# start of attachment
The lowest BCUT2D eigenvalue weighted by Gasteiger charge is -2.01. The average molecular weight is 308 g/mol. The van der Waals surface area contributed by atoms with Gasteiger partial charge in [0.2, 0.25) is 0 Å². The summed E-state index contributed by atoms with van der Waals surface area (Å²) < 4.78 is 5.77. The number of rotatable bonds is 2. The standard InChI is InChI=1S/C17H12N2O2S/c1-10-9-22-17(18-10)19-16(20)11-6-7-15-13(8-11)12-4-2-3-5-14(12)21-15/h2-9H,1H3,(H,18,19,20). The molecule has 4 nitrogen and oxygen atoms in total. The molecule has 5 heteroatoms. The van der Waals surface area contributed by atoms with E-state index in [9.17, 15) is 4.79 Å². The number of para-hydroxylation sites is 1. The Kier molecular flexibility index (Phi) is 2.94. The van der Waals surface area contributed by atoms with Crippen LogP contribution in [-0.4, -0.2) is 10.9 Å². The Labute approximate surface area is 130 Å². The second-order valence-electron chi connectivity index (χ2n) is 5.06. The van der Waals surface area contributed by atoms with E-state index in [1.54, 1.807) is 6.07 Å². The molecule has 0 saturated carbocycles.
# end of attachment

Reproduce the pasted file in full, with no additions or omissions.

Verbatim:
The lowest BCUT2D eigenvalue weighted by Gasteiger charge is -2.01. The average molecular weight is 308 g/mol. The van der Waals surface area contributed by atoms with Gasteiger partial charge in [0.2, 0.25) is 0 Å². The summed E-state index contributed by atoms with van der Waals surface area (Å²) < 4.78 is 5.77. The number of rotatable bonds is 2. The standard InChI is InChI=1S/C17H12N2O2S/c1-10-9-22-17(18-10)19-16(20)11-6-7-15-13(8-11)12-4-2-3-5-14(12)21-15/h2-9H,1H3,(H,18,19,20). The molecule has 4 nitrogen and oxygen atoms in total. The molecule has 5 heteroatoms. The van der Waals surface area contributed by atoms with E-state index in [9.17, 15) is 4.79 Å². The number of para-hydroxylation sites is 1. The Kier molecular flexibility index (Phi) is 2.94. The van der Waals surface area contributed by atoms with Crippen LogP contribution in [-0.4, -0.2) is 10.9 Å². The Labute approximate surface area is 130 Å². The second-order valence-electron chi connectivity index (χ2n) is 5.06. The van der Waals surface area contributed by atoms with E-state index in [1.54, 1.807) is 6.07 Å². The molecule has 0 saturated carbocycles.